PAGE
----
Despite these challenges, Chinese CA scholars remained passionate about data sessions. Thus, the idea for the “Happy Data Sessions” (HDS) was born as a response to the need for virtual data sessions. On April 23, 2020, the first HDS webinar was launched by Guodong Yu (leading host) and me (Enhua Guo, as executive co-host) as part of the OUCCA Team. Over the past three years since its inception, HDS has established itself as the leading online platform for Chinese-speaking CA researchers around the globe. It provides a space for researchers to showcase their findings and benefit from in-depth data analysis.

  • The Happy Data Sessions – its goals and its platforms for achieving them

HDS is dedicated to achieving three key goals: (1) expanding the community of Chinese CA scholars, (2) applying CA insights and methods to both mundane and institutional Chinese data, and (3) investigating the features of Chinese talk-and-body-in-interaction. The HDS sessions are conducted through the platform of Tencent Meetings (known as VOOV Meetings outside China). The first 70 sessions were conducted every Wednesday between 18:00-21:00. Since the 71st session, the timing has been changed to every alternate Wednesday between 19:00-21:00. In each HDS webinar, we have at least one experienced CA expert attending, including Yaxin Wu,Guodong Yu, Ni-Eng Lim, Wei Zhang, etc. Through their own data analysis, experienced CA experts can demonstrate to CA novices how to look at data from the participant’sperspective.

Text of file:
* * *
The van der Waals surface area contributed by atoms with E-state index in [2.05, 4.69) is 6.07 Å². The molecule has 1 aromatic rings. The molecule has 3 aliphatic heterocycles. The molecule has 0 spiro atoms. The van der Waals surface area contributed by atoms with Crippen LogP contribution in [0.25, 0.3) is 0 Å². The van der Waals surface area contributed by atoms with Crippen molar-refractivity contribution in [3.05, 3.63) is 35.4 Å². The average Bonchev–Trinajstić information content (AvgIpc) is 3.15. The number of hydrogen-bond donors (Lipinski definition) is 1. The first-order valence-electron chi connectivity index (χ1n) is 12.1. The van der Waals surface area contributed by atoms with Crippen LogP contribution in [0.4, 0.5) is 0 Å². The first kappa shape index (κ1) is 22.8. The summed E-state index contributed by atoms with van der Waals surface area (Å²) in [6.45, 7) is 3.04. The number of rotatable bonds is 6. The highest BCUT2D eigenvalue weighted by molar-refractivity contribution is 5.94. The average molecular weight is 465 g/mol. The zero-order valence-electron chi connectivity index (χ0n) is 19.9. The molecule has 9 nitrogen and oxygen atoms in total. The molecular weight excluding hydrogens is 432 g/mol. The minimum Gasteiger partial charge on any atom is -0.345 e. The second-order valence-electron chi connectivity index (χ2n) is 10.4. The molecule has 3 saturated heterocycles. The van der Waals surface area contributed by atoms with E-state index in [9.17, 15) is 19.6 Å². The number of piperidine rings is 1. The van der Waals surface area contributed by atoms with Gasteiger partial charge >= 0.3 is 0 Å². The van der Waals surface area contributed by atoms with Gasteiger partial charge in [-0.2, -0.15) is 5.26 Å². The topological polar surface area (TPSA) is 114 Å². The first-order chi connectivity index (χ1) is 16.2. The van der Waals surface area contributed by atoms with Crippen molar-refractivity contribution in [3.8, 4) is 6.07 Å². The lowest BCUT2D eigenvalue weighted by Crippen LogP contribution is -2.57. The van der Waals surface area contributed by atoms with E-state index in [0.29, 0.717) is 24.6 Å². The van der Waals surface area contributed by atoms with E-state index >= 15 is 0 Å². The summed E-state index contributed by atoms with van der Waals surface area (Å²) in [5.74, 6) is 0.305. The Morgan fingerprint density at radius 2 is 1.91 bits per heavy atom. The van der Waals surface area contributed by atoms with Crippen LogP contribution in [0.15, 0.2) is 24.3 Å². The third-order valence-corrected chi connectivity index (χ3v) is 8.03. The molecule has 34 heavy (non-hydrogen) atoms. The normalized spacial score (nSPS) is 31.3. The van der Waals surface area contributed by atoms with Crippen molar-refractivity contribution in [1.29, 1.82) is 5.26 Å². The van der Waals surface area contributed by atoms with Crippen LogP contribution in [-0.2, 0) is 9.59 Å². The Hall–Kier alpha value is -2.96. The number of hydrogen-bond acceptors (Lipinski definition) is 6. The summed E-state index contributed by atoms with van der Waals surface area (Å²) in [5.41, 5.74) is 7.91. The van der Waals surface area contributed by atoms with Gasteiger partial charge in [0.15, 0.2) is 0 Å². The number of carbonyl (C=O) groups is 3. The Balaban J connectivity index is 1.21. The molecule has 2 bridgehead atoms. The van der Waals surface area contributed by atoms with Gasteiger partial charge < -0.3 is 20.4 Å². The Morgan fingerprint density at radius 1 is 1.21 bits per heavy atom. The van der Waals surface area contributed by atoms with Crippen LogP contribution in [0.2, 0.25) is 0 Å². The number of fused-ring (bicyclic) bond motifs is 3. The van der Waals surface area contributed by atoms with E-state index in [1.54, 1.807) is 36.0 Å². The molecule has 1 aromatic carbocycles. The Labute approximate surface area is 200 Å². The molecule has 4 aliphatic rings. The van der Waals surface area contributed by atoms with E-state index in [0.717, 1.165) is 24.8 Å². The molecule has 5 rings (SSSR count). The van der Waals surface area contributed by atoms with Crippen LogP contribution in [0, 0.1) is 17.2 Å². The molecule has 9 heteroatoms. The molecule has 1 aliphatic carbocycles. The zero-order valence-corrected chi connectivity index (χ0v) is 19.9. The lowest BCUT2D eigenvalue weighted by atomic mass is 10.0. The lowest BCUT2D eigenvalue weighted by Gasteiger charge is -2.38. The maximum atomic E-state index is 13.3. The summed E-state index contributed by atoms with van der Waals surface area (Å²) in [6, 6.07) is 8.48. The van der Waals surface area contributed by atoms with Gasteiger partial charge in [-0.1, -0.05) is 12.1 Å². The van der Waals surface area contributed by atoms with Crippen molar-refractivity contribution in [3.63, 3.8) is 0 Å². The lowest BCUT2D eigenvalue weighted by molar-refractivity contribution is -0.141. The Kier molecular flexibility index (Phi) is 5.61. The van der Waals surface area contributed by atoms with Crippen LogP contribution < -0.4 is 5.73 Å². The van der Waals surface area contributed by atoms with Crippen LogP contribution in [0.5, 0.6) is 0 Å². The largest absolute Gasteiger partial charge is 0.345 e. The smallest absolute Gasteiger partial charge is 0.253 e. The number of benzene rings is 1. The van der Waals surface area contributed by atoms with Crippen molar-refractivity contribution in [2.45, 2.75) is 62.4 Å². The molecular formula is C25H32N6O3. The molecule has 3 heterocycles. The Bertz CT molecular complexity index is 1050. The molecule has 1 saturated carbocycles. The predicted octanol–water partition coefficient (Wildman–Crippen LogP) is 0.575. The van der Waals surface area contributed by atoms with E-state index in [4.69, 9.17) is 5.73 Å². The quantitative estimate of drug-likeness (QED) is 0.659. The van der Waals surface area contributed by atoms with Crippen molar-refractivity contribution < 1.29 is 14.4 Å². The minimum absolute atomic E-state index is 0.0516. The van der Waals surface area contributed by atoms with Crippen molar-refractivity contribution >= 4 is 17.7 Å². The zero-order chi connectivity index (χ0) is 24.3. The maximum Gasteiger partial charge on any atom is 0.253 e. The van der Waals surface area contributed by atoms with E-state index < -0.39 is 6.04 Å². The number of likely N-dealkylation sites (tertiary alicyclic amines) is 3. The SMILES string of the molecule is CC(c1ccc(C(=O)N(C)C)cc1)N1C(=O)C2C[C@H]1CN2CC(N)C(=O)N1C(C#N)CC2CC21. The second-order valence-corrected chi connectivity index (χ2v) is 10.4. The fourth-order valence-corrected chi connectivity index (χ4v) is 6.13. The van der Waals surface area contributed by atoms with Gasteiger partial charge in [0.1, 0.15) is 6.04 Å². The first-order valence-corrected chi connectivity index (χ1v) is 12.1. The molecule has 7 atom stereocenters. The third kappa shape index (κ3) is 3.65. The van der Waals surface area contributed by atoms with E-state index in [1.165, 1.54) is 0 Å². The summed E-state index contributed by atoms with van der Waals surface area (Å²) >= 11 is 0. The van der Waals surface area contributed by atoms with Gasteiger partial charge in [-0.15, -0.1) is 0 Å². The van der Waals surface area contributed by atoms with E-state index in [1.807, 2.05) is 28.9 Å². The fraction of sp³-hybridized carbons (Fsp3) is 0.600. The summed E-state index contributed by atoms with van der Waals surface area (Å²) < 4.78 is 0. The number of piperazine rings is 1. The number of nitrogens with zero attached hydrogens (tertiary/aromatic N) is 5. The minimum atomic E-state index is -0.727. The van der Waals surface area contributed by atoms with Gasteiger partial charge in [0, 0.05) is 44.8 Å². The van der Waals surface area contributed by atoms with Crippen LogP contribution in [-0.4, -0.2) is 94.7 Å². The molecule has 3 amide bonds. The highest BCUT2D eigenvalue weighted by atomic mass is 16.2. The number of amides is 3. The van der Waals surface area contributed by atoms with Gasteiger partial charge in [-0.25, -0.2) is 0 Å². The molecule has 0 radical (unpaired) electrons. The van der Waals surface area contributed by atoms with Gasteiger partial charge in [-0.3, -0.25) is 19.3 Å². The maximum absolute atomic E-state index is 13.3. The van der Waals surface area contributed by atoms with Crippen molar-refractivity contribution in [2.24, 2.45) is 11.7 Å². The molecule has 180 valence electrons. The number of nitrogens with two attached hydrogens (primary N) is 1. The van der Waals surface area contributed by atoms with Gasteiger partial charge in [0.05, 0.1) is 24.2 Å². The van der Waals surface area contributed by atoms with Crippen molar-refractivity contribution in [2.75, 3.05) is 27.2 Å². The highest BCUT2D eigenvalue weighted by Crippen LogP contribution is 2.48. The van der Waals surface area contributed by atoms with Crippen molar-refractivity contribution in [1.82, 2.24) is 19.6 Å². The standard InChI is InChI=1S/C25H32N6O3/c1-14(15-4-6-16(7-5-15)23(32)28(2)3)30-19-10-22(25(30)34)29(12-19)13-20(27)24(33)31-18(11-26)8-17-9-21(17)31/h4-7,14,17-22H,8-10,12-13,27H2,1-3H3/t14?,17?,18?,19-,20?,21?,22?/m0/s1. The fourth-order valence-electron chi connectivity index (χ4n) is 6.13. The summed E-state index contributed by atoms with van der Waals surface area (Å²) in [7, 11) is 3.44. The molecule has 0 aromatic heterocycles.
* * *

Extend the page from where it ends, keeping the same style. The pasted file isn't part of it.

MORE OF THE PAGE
Apart from its webinar, HDS has another interactive platform: its own WeChat group, which has 197 registered members and is still expanding. Since all potential HDS meeting participants are members of this WeChat group, it is used to give updates for upcoming HDS webinars and share post-session thoughts and files. Additionally, it also serves as a forum for members to discuss any questions or thoughts related to CA. As many well-known Chinese CA experts are also members of this group, it provides an excellent platform for members to benefit from thought-provoking discussions and stimulating exchanges.

  • Invisible mode of HDS

Every HDS webinar has an average of 30 participants. One of its notable characteristics, as distinguished from many other international CA webinars, is that all participants prefer to remain invisible during the meetings. This means that participants can only see each other’s avatars (with identified names below) and their microphone status (mute or unmute), but not their faces or other embodied features.